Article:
There are about 40,000 paralyzed veterans who suffer from spinal dysfunction as a result of war injuries and use wheelchairs. Only about 30% of these disabled individuals are currently employed because many employers do not want to incur the additional costs of training and providing special accommodations required by disabled individuals.
The Pentagon reported that, since the advent of the Iraq and Afghanistan wars through March, 2008, there have been over 78,000 American men and women wounded, injured, and ill from the wars. In addition, over 320,000 vets experienced traumatic brain injury while deployed in these wars. These vets were hospitalized for a brief period and then sent home to recuperate. The burden of caring for such vets fell on their parents, spouses, and other family members. An additional 200,000 became homeless as a result of mental and physical injuries from the wars.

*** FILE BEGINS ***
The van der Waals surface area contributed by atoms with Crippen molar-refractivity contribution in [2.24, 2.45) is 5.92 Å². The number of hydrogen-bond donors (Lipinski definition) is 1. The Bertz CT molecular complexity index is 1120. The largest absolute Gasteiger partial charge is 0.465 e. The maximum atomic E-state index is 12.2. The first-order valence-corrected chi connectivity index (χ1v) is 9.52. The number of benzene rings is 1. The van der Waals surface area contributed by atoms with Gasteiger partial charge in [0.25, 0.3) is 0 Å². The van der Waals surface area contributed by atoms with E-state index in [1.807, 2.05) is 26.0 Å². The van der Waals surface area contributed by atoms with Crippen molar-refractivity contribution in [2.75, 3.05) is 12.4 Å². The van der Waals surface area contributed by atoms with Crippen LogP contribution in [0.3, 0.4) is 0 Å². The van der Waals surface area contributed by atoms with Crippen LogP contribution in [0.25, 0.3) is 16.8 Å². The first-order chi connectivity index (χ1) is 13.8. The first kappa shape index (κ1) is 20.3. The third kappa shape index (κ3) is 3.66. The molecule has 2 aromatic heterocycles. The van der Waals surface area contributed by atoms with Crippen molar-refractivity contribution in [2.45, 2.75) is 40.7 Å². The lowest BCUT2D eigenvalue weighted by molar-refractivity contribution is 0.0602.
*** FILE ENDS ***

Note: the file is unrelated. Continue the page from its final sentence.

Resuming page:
In this economy it is reasonable to assume that the chances of such injured veterans finding employment are slim to none.
Although many of them qualify for disability benefits, the amount of payments received is barely sufficient for survival. In many cases the veterans are forced into foreclosure of their homes and applying for welfare.